• Changes of location – prior city or country moves (are they committed to staying in your area in the long-term?)


  • When setting up the interviews, let the applicant know the names of the interview panel members. If they’re keen, they may jump online and do some research about these individuals.
  • Organise the interviews to take place on the same day. This helps the interview panel properly engage with the process and not be distracted by other work. It’s also gives the panel time to debrief and regroup after each interview and compare “apples with apples”.
  • Think ‘outside the box’ – a great applicant may be more suitable for a different role within your organisation.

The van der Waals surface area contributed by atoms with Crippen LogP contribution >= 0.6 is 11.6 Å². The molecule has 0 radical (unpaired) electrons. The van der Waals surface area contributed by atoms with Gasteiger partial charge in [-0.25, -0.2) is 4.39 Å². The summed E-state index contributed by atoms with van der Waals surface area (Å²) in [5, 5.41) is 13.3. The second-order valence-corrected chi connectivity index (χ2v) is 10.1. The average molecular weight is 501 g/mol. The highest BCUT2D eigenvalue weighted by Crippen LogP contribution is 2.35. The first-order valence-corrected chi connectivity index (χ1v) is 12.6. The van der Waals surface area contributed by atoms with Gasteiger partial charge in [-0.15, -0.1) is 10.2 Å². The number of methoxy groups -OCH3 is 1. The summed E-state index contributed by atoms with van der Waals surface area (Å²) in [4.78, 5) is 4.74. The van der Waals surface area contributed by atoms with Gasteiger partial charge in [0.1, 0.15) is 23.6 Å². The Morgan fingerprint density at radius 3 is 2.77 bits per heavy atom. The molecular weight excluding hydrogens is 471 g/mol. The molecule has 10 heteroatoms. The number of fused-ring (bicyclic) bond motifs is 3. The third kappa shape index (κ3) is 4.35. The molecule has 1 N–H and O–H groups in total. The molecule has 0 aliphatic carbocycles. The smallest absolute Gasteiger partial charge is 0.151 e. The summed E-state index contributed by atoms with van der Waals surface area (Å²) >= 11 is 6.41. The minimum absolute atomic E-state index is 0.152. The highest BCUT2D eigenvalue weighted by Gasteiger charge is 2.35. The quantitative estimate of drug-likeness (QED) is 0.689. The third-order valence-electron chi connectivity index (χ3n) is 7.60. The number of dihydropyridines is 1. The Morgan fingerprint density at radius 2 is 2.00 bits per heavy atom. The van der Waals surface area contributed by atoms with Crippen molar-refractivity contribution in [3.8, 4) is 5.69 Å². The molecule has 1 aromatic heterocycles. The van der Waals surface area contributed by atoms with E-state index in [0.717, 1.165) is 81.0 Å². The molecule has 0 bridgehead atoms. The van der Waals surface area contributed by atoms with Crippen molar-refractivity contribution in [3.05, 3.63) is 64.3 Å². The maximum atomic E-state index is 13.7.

• When reference checking, you are entitled to ask an applicant for referees to whom they directly reported, notwithstanding the referees listed on their resumes.
  • Until your preferred applicant has signed your written contract of employment, manage the expectations of the “runner-up” applicant by delaying notification of any decision to them. Everyone likes to feel that they got the job because they were the preferred choice. I recently heard about an HR Manager who told an applicant on her start date that she was not the HR Manager’s first choice. What an appalling way to start a new job!

Finally, the best interviews are the ones that simply just flow! Most of us would hopefully have experienced this at some stage in our careers. The interview becomes an enjoyable and fun experience and you may even forget that you’re being interviewed!